Abalos arraigned, enters no plea
The Pasay City Regional Trial Court on Wednesday went ahead and arraigned former Commission on Elections (Comelec) Chairman Benjamin Abalos Sr. despite his insistence on his right to appeal a decision junking his contention that the lower court did not have jurisdiction over the electoral sabotage case against him.
In rejecting Abalos’ motion to stay the arraignment, Judge Eugenio de la Cruz of RTC Branch 117 asserted his earlier ruling would stand whether or not the former Comelec chairman brings the matter of jurisdiction to the appellate court.
The judge had the court staff read the criminal information against Abalos and his coaccused, former South Cotabato election supervisor Lilia Suan-Radam, who pleaded not guilty to 11 counts of electoral sabotage.
When the staff turned to Abalos, in his grey suit, after taking note of Radam’s plea, the former Comelec chair stood silent. Judge de la Cruz entered the not guilty plea on Abalos’ behalf in light of the latter’s silence.
Later in the hearing, Abalos took the reins from his lead counsel, Brigido Dulay, and personally argued against the prosecution’s plan to present nearly two dozen witnesses for his bail hearing scheduled at the end of this month.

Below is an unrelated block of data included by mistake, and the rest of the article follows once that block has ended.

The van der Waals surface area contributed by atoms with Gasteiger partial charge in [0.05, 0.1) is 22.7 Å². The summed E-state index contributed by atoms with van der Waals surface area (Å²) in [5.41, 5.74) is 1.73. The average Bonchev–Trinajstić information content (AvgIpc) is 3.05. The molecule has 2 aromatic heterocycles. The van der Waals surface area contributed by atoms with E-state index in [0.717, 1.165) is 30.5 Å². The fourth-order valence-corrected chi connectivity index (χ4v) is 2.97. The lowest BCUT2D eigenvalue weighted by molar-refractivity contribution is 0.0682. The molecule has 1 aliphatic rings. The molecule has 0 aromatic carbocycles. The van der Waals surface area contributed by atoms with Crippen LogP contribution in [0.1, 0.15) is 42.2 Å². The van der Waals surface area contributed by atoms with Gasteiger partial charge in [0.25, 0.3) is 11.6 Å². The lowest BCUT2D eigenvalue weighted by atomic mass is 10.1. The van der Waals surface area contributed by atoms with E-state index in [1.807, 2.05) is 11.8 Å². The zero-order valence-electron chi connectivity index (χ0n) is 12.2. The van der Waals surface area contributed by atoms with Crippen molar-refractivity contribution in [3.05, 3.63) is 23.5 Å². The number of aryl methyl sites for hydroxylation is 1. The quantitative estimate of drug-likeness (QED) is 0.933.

Dulay had asked the court if it could proceed with the bail hearing initially scheduled yesterday, but election prosecutors led by Comelec law department head Esmeralda Ladra sought a preliminary conference to discuss minute details like witnesses and evidence to be presented in the proceedings.
When Ladra told the court the prosecution intended to present 22 witnesses, on top of voluminous documents, the judge reminded the prosecutor that the bail hearing was “summary in nature.”
She argued the prosecution needed to present the witnesses to establish conspiracy between Radam and Abalos.
It was at that point that Abalos pleaded to the court to allow him to speak in his own behalf.
Judge de la Cruz allowed the accused to speak on the condition that he would not do it again in the succeeding hearings.
As to how many witnesses the prosecution could present for the bail hearing, Abalos pointed out that they could present “only two witnesses—Radam and [Yogie Martirizar]—to establish my participation, if any.”
He added that all the witnesses identified in the prosecution’s list merely established probable cause, “which the court had already done when it issued a warrant of arrest.”
After about an hour of debate and discussion, the prosecution agreed to trim its witness list to the two former Comelec employees.
After the hearing, Abalos told reporters he took over from his counsel because there were “some details in the case that I knew firsthand” being a former Comelec chair.
His son, Mandaluyong Benhur Abalos, said he could not restrain his father despite the additional stress on the 77-year-old accused, who has been complaining of high blood pressure while in detention.
The elder Abalos maintained his “amazement” at the charges against him, saying he even ordered the prosecution of Radam and Martirizar when the Comelec en banc discovered irregularities in South Cotabato.
Originally posted at 10:03 am | Wednesday, March 07, 2012
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